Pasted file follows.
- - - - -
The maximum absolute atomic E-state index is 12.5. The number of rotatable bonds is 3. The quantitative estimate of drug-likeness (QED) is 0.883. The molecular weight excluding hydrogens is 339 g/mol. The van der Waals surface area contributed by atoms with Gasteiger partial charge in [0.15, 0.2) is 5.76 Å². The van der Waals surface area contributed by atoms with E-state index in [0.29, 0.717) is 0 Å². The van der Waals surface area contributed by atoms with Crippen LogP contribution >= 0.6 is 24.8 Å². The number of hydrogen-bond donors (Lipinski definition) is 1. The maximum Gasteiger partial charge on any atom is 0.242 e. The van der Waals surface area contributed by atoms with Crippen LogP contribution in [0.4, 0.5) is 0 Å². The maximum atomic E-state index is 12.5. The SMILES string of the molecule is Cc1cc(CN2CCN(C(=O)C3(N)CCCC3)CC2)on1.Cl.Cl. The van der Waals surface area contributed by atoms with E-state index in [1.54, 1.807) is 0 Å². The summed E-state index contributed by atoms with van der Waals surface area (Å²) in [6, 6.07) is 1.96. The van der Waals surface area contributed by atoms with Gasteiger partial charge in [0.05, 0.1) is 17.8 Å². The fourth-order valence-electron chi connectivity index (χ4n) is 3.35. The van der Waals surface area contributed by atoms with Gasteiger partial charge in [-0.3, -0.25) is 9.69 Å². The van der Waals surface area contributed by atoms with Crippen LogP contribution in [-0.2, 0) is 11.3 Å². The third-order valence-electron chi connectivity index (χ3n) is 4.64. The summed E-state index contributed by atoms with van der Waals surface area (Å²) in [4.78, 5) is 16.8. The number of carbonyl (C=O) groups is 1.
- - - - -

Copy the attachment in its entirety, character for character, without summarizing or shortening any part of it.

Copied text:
The maximum absolute atomic E-state index is 12.5. The number of rotatable bonds is 3. The quantitative estimate of drug-likeness (QED) is 0.883. The molecular weight excluding hydrogens is 339 g/mol. The van der Waals surface area contributed by atoms with Gasteiger partial charge in [0.15, 0.2) is 5.76 Å². The van der Waals surface area contributed by atoms with E-state index in [0.29, 0.717) is 0 Å². The van der Waals surface area contributed by atoms with Crippen LogP contribution >= 0.6 is 24.8 Å². The number of hydrogen-bond donors (Lipinski definition) is 1. The maximum Gasteiger partial charge on any atom is 0.242 e. The van der Waals surface area contributed by atoms with Crippen LogP contribution in [0.4, 0.5) is 0 Å². The maximum atomic E-state index is 12.5. The SMILES string of the molecule is Cc1cc(CN2CCN(C(=O)C3(N)CCCC3)CC2)on1.Cl.Cl. The van der Waals surface area contributed by atoms with E-state index in [1.54, 1.807) is 0 Å². The summed E-state index contributed by atoms with van der Waals surface area (Å²) in [6, 6.07) is 1.96. The van der Waals surface area contributed by atoms with Gasteiger partial charge in [0.05, 0.1) is 17.8 Å². The fourth-order valence-electron chi connectivity index (χ4n) is 3.35. The van der Waals surface area contributed by atoms with Gasteiger partial charge in [-0.3, -0.25) is 9.69 Å². The van der Waals surface area contributed by atoms with Crippen LogP contribution in [-0.2, 0) is 11.3 Å². The third-order valence-electron chi connectivity index (χ3n) is 4.64. The summed E-state index contributed by atoms with van der Waals surface area (Å²) in [4.78, 5) is 16.8. The number of carbonyl (C=O) groups is 1.